AUSTIN (KXAN) — The City of Austin said it would move to Stage 2 of its Drought Contingency Plan Tuesday, as water levels on Lake Travis and Lake Buchanan continue to drop.
A press release from the city last week said the combined storage level in the lakes was projected to drop below 900,000 acre-feet within a few days.
Interim City Manager Jesus Garza ordered the move to Stage 2 effective Tuesday, Aug. 15.
“For many years, Austin has leaned into water conservation in normal weather as well as drought,” said Shay Ralls Roalson, director of Austin Water. “As our current drought continues, we know that the entire Austin community will respond to the need to conserve our most precious resource. We’re all in this together, and there is no substitute for water.”
Here are the changes to watering restrictions under Stage 2:
- Automatic irrigation and hose-end watering are restricted to once per week, based on address.
- Automatic irrigation can only be run before 5 a.m. or after 7 p.m. That’s a three-hour reduction from Stage 1 restrictions, which allowed watering before 8 a.m.
- Wasting water is prohibited.
- Restaurants can only serve water when requested by the customer.
- Charity car washes are prohibited. Car washing at home must use a bucket or hose with an automatic shut-off valve.
- Commercial properties, like bars and restaurants, can only use patio misters between 4 p.m. and midnight.
- Large ornamental fountains can no longer be operated.
- Irrigation for the establishment of new landscaping is no longer exempt from the watering schedule.
Austin Water customers are only allowed to use hose-end sprinklers or automatic irrigation once per week, based on their address. Automatic irrigation is allowed before 5 a.m. or after 7 p.m., while hose-end sprinklers are allowed before 10 a.m. or after 7 p.m.
- Even residential addresses
- Automatic irrigation: Thursday
- Hose-end sprinklers: Sunday
- Odd residential addresses
- Automatic irrigation: Wednesday
- Hose-end sprinklers: Saturday
- Even commercial/multi-family addresses
- Automatic irrigation or hose-end sprinklers: Tuesday
- Odd commercial/multi-family addresses
- Automatic irrigation or hose-end sprinklers: Friday
- Public schools
- Automatic irrigation or hose-end sprinklers: Monday
Austin Water says it will investigate non-compliance reports via 311, as well as water waste patrols. Failure to follow the restrictions could results in fines up to $1,000 per violation.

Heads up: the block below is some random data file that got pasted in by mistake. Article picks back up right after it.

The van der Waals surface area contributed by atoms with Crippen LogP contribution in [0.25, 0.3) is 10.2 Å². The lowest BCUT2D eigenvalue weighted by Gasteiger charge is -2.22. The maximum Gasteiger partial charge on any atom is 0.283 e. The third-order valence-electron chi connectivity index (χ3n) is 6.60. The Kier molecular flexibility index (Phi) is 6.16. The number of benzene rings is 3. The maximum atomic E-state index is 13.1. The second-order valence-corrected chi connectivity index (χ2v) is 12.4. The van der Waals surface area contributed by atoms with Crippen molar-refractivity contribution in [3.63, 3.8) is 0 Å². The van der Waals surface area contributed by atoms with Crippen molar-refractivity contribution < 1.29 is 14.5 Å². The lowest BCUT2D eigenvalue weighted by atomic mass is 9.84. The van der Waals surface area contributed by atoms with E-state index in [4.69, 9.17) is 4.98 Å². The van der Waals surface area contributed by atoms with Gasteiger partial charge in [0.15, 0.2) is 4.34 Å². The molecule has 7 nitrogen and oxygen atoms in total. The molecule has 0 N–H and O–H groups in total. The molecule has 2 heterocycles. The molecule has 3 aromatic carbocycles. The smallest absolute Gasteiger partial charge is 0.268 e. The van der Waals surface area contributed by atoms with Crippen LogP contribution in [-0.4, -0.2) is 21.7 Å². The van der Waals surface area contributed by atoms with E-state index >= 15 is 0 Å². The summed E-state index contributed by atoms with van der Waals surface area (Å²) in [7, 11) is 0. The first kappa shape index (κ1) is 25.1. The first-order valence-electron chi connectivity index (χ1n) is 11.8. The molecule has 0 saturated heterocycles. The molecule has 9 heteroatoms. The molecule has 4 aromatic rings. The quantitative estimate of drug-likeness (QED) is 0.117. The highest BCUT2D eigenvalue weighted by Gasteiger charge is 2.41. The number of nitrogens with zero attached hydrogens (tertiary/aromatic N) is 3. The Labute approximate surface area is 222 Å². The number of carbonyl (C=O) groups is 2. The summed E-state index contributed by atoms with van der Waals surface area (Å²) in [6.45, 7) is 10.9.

Travis County WCID 10 will also move to Stage 2 restrictions on the same day as Austin. The water district has the same restrictions, based on address, as listed above.
As of Aug. 11, the water level on Lake Travis is roughly 634.6′ above mean sea level. That’s the lowest level recorded since May 20, 2015.
Lake Buchanan is currently at 996.74′ above mean sea level, the lowest since June 6, 2015.
Lake Buchanan is currently 51.9% full, while Lake Travis is only 40.8% full, according to the Texas Water Development Board.
Local business owner reacts to water restrictions
In the afternoon sun, outdoor fans with small attached hoses spray a cooling mist across the patio at Kinda Tropical in east Austin.
The restaurant hosts several tables inside but has almost twice as many in its outdoor space. Thin black hoses criss-cross over most of the patio, spraying a fine mist overhead.
John Yaklin, co-owner, said the business’s many misters are something he advertises.
“The misters is something that we use to promote the patio. We like to remind everybody on social media that we have them, but I guess we’re gonna have to remind them that they don’t turn on till 4 p.m. now,” Yaklin said.
These Stage 2 water restrictions limit when businesses can turn their patio misters on. The conservation guidelines also require restaurants and bars to only give water to customers if they request it.
Yaklin said making sure customers stay cool is an important part of his business.
“When you’re serving alcohol in this kind of temperature we try to keep everybody as hydrated as possible,” Yaklin said.
Yaklin stressed that the business will follow any and all water conservation guidance that comes from the city, but he hopes restrictions will roll back soon.
“Hopefully this will clear up sooner than later,” Yaklin said.